SARASOTA, Fla. — Health officials are investigating after 23 people in 10 states fell ill, including an Illinois resident that died and the loss of a pregnancy.
The Florida Department of Health, CDC, public health and regulatory officials, and the FDA are investigating after 23 people have gotten sick from Listeria monocytogenes. Here’s what we know about the status of the investigation, and what may be behind the illnesses.
What is Listeria?
Listeria monocytogenes is a bacterium that can cause serious infections of Listeriosis. It can also cause common food poisoning symptoms.
The CDC says around 1,600 people get listeriosis every year, resulting in about 260 deaths. It is most likely to sicken pregnant women and their newborns, adults 65 and older, and people with weakened immune systems.
What are the symptoms of invasive listeriosis?
Invasive listeriosis happens when the bacteria spread beyond the gut to other parts of the body. Symptoms usually start within two weeks after eating food contaminated with Listeria.
Symptoms in pregnant people are usually mild. However, the CDC says infection during pregnancy usually leads to miscarriage, stillbirth, premature delivery, or life-threatening infection of the newborn.
Symptoms in non-pregnant people can ve severe, The CDC says almost one in 20 non-pregnant people with invasive listeriosis die.
Symptoms in people who are pregnant
- flu-like symptoms such as muscle aches and fatigue
Symptoms in people who are not pregnant
- flu-like symptoms such as muscle aches and fatigue
- stiff neck
- loss of balance
Where have the illnesses been reported?
Most of the people that got sick live in Florida. However, the CDC says eight people traveled to Florida in the month before getting sick. However, the significance of this has not been confirmed.
Of the people who have gotten sick, 22 people have been hospitalized, and one death has been reported in Illinois. Five pregnant people got sick, resulting in the loss of one of the pregnancies.
When did people get sick?
The CDC says symptoms of severe illness usually start within two weeks after eating food contaminated with Listeria but can start as early as the same day or as late as 70 days after. In this outbreak, illnesses have been reported as far back as January 2021.
The CDC says recent illnesses may not be reported, as it usually takes three to four weeks to determine if a sick person is part of an outbreak. The true number of people involved in this outbreak is likely higher than the reported amount, as some people recover without medical care and are not tested.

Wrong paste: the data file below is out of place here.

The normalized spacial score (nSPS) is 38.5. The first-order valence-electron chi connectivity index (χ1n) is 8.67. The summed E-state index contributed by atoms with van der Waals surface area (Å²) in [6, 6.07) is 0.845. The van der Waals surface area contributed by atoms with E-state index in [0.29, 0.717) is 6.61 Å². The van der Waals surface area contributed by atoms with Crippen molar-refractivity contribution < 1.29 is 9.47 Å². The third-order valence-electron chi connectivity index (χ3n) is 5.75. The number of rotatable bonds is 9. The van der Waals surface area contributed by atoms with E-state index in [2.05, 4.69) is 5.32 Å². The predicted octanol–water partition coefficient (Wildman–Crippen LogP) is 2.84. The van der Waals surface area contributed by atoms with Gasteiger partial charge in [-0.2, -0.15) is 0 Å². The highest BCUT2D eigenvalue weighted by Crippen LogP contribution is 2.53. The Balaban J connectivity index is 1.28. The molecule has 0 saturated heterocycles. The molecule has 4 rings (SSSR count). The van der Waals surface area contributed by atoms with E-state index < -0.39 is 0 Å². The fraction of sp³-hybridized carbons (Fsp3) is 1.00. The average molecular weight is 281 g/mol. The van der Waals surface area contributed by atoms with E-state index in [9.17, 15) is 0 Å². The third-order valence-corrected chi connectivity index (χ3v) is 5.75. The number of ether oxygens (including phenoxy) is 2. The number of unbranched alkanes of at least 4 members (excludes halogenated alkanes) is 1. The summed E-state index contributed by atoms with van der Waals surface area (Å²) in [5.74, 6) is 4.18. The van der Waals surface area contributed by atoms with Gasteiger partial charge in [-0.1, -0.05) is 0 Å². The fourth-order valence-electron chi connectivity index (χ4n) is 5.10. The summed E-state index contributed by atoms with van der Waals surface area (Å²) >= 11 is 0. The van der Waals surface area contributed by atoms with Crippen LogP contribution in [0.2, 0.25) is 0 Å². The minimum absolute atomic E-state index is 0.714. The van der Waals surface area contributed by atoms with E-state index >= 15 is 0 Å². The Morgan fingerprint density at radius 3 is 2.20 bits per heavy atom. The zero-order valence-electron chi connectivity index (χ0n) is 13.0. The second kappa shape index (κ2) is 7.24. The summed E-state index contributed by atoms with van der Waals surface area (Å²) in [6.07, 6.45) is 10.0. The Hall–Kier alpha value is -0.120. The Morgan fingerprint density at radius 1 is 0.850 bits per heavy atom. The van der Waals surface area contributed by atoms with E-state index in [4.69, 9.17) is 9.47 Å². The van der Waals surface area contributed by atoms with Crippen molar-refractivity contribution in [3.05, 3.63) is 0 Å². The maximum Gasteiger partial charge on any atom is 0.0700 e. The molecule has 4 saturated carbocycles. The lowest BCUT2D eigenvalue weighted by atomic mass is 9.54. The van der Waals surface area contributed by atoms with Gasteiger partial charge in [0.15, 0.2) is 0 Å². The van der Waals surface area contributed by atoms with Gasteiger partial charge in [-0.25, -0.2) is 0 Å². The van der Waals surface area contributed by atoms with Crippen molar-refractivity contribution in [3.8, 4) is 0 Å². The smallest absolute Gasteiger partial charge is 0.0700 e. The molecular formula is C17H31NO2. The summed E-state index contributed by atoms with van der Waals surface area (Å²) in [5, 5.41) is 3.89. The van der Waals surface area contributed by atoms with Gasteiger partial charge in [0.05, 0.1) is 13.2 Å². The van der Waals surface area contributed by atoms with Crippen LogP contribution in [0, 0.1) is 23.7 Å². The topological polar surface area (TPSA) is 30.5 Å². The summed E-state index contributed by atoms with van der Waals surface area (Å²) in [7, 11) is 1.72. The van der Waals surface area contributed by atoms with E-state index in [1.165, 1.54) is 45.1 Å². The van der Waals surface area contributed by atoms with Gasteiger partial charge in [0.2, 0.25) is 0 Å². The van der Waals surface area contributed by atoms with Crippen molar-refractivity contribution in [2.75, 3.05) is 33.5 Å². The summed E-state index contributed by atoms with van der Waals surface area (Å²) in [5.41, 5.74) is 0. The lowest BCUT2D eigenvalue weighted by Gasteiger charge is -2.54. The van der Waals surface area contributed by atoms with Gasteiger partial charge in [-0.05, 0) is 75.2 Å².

What is the source of the infections?
While health officials are still trying to determine the exact source of the infections, it has been linked to ice cream. Of the 17 people that health officials interviewed about the foods they ate in the month before getting sick, 14 reported eating ice cream.
Only 13 people remembered details about the type of ice cream they ate. Six of those reported eating Big Olaf Creamery brand ice cream, or eating ice cream at locations that might have been supplied by the company.
This ice cream was only sold in Florida. In a statement, Big Olaf Creamery said while the company is cooperating with the ongoing investigation, “it is only speculation” that their ice cream is the culprit.
Regarding the investigation for possible listeria contamination:
For now it is only speculation as it is an ongoing investigation, our brand has not been confirmed to be linked to these cases. I am not sure why only Big Olaf is being mentioned and targeted. The original report we got from the Florida Department of Health on Friday, July 1st, was that there are 23 cases reported, the first one reported was January 2022. 6 out of the 23 patients mentioned having consumed Big Olaf ice cream, but nothing has been proven. We have been cooperating with the Florida Department of Health, FDACS, and the FDA as soon as we were informed about the situation. We have been transparent and have answered all their questions and provided them with all the information requested from us, as the health and wellbeing of the public is our first priority.– Big Olaf Creamery via Instagram
The CDC says public health investigators are using a system that manages a national database of DNA fingerprints of bacteria to identify illnesses that may be part of this outbreak. This same method was used to identify the source of the Jif peanut butter Salmonella outbreak.
The investigation showed that bacteria from sick people’s samples are closely related genetically. The CDC says this means people in the outbreak likely got sick from the same food.
What is being done to prevent infections?
While no recalls have been issued yet, Big Olaf Creamery is voluntarily contacting retail locations to recommend against selling its ice cream products.
The CDC recommends that people with the company’s products at home throw away any remaining products People should also clean any areas, containers, and serving utensils that may have touched the ice cream products.
Businesses should clean and disinfect any areas and equipment that may have touched the company’s products, including ice cream scoops and other serving utensils.
The investigation into the infections remains ongoing as of the time of this report. health officials are collecting different types of data to try to pin down the source of the infections.
Until health officials learn more, the CDC is advising people at higher risks for severe Listeria illness to contact their healthcare provider if they have any symptoms. Healthcare providers should report any listeriosis illnesses to their health department.